Music Reviews



Dren: Time & Form

 Posted by Andrea Piran (@)   Ambient / Electronica / Ethereal / Dub / Soundscapes / Abstract
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May 26 2019
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Artist: Dren
Title: Time & Form
Format: CD
Label: Zoharum (@)
Distributor: Alchembria
Rated: *****
Dren is a Polish duo from Tri-City and "Time & Form" is their debut release which is based upon a sort of crossover between dub and industrial music. Their track are hypnotic and based on a fairly recognizable rhythmic pattern which reveals their influence from the most ritual oriented bands of the genre. While most industrial acts are noise oriented, they are instead bass driven so they sound as a dub version of the genre.
As "Time" starts, the listener is introduced towards a musical form relying on an hypnotic rhythmic cage which is vaguely dub oriented. "Instynkt"is a little bit more abstract as it's based on a drone in its first part. "I Am a Pilgrim"is more industrial oriented as it's slightly more noisy than the previous tracks. "Vermillion" reveals drum'n bass influences and it reveals the clever idea behind this release: change the rhythmic pattern while using the soundscape to obtain a certain level of cohesion. "Form (Way of Perdition)" creates a suspended atmosphere not resolving its lines. "Obscurum" uses an oriental oriented rhythmic pattern and "Shadow of the Sun" starts with a slow rhythmic which is doubled by a faster one in the second part. "Terminus" closes this release with rhythmless track which creates tension using suspended loops.
Perhaps it's a little bit too static in its form to be fully appreciated from those not accustomed to the genre but the great work on sound building let this project be a promise for the foreseeable future. Really nice.

Emily A. Sprague: Water Memory / Mount Vision

 Posted by Stuart Bruce (@)   Ambient / Electronica / Ethereal / Dub / Soundscapes / Abstract
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May 24 2019
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Artist: Emily A. Sprague
Title: Water Memory / Mount Vision
Format: CD & Vinyl
Label: RVNG Intl.
Emily A. Sprague’s two most recent EP’s- 2017’s “Water Memory” and 2018’s “Mount Vision”- were previously only available digitally on Bandcamp (where they can still be found), or on limited edition cassettes. Here, they have been combined into a single 75-minute release and (I think) available on LP and CD for the first time.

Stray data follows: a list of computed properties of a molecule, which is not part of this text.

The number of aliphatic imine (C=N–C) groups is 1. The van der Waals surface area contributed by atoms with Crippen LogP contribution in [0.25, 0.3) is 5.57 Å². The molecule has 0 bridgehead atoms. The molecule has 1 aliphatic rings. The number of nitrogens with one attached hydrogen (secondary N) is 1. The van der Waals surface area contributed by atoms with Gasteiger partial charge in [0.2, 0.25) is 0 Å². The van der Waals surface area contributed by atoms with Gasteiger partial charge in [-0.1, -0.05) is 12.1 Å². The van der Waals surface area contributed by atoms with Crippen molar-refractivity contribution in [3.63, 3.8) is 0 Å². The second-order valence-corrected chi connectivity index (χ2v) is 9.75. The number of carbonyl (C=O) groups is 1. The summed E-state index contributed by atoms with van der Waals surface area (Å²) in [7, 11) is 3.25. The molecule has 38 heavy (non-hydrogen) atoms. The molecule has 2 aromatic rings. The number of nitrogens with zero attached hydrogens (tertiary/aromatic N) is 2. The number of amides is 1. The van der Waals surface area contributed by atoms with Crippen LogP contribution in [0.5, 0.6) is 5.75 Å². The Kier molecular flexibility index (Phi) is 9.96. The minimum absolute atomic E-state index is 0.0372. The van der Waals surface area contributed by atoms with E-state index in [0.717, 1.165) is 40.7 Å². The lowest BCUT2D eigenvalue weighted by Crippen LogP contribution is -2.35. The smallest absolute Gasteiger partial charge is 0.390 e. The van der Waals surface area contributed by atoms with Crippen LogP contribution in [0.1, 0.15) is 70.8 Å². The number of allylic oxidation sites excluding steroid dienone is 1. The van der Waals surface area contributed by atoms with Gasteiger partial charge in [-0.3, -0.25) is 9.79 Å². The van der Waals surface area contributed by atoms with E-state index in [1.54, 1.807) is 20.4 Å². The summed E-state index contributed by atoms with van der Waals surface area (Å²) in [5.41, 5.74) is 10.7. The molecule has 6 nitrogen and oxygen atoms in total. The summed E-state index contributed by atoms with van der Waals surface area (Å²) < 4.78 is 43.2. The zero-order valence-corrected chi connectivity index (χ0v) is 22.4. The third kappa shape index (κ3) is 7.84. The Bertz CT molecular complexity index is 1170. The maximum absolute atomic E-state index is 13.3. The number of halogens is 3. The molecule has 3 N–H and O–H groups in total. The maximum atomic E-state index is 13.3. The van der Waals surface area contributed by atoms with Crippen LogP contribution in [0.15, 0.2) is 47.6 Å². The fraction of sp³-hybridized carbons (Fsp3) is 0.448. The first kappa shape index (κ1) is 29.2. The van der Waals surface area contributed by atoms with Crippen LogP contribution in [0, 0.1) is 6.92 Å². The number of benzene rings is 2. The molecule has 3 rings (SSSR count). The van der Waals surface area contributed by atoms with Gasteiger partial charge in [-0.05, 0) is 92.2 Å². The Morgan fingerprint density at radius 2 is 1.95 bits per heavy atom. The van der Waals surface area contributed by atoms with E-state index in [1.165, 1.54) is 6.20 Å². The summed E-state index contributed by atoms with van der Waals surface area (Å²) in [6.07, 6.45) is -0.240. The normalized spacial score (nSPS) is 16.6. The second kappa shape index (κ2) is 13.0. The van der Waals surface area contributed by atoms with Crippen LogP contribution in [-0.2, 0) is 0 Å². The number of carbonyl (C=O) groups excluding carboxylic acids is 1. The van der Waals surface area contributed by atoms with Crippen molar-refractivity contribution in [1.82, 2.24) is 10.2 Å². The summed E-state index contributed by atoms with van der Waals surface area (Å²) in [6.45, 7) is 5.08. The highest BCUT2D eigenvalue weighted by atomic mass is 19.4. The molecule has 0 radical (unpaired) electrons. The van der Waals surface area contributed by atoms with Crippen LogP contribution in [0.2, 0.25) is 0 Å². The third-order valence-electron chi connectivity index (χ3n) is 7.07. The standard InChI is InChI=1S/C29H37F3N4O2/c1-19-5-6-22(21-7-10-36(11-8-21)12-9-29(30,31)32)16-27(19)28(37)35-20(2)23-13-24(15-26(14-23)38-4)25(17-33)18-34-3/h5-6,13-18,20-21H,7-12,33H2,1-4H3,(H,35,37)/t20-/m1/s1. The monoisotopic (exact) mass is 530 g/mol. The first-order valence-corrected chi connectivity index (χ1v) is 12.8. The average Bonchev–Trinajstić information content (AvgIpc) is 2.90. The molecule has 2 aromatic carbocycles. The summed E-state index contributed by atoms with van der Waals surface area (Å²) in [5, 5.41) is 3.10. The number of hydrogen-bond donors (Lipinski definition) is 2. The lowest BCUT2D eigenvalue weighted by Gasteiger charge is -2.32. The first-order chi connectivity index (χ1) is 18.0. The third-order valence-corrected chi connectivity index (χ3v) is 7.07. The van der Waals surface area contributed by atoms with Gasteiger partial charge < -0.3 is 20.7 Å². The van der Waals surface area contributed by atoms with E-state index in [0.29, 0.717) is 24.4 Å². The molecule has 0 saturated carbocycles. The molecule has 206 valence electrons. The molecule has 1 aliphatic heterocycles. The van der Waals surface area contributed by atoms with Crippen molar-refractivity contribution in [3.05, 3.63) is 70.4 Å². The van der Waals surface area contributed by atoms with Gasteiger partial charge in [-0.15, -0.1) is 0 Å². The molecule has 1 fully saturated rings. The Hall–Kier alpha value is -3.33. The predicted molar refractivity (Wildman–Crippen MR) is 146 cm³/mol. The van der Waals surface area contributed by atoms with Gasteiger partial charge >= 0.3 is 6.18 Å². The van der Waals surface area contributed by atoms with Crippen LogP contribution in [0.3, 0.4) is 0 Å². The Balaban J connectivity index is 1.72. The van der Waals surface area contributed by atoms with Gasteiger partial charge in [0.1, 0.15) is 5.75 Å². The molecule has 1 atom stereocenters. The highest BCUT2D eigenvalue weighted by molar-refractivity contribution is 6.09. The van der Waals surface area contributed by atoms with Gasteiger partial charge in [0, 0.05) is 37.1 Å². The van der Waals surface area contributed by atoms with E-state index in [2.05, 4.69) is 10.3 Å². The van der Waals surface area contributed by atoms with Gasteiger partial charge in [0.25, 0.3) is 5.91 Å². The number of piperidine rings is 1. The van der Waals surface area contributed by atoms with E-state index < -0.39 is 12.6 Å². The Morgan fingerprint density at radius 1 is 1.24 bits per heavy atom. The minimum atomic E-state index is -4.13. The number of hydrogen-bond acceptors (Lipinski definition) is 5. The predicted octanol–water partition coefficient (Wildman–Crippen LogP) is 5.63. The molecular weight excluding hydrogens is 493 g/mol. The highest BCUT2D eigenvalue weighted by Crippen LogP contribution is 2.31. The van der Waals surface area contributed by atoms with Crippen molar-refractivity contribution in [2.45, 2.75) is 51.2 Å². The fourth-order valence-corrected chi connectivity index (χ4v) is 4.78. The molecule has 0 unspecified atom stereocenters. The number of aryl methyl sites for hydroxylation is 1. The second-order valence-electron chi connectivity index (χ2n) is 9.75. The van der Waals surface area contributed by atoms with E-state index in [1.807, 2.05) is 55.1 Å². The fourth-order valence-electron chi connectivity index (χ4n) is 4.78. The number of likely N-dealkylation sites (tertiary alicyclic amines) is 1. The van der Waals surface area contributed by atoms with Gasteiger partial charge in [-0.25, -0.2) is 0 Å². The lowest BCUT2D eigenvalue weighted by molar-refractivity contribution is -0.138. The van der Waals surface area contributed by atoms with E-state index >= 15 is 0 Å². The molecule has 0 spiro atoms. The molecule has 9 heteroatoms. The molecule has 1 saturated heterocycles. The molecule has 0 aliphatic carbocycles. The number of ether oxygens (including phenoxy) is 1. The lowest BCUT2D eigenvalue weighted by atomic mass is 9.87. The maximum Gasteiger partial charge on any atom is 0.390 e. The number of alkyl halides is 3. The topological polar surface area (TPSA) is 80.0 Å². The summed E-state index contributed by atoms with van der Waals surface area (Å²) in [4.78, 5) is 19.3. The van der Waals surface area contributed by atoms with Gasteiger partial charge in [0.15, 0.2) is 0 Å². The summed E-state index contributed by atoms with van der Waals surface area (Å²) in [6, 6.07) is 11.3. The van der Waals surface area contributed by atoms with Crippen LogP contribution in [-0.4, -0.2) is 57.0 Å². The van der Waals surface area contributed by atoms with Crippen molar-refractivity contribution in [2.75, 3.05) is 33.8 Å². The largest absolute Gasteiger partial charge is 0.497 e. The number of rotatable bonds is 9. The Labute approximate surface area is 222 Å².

This is detailed and delicate ambient music infused with innocence and positivity. Soft pad patterns, smooth-enveloped synth melody notes, distant-sounding atmospherics and low hums pervade. Although the promotional material makes references to earthy elements and human interactions, I’d suggest this result is more abstract than this would imply- it’s peaceful, pure and largely synthetic, but not in a bad way.

“Water Memory” is mainly built from two pieces- the 13-minute “A Lake”, a soft twinkling warm drone, and the 16-minute title track in two parts, a slightly more complex work with a revolving melodic pattern that unfolds and unravels peacefully. The first album is filled out by shorter pieces “Dock” and “Your Pond” which feel a little sketchier, the latter in particular feeling a little glib with its warm organ-ish keys.

“Mount Vision” is more flatly divided into three ‘Synth’ pieces that continue the warm ambient lineage and the gentle dalliance with melody (“Synth 2” assuredly the highlight, “Synth 3” sounding like one of Jean-Michel Jarre’s more freeform noodling numbers but performed with one of Moby’s synths), and two soft piano pieces that sit somewhere between romantic and melancholic and never stray too far from simplicity, and a gentle, watery ‘Huckleberry’ interlude.

Both albums are preceded by short (around a minute long) poem pieces which were not included on the original releases. These are not unpleasant, but even though I’m not accustomed to the original poem-less releases, there still seems to be something about them that doesn’t quite fit. For the purposes of sleep playlisting, those two will be getting skipped.

If you don’t already own either release, and if mellow ambient music with no challenges or surprises is something you need more of in your life- perhaps for meditation or sleep- then this is certainly worth checking out.

Robert Worby: Factitious Airs (Electronic Music)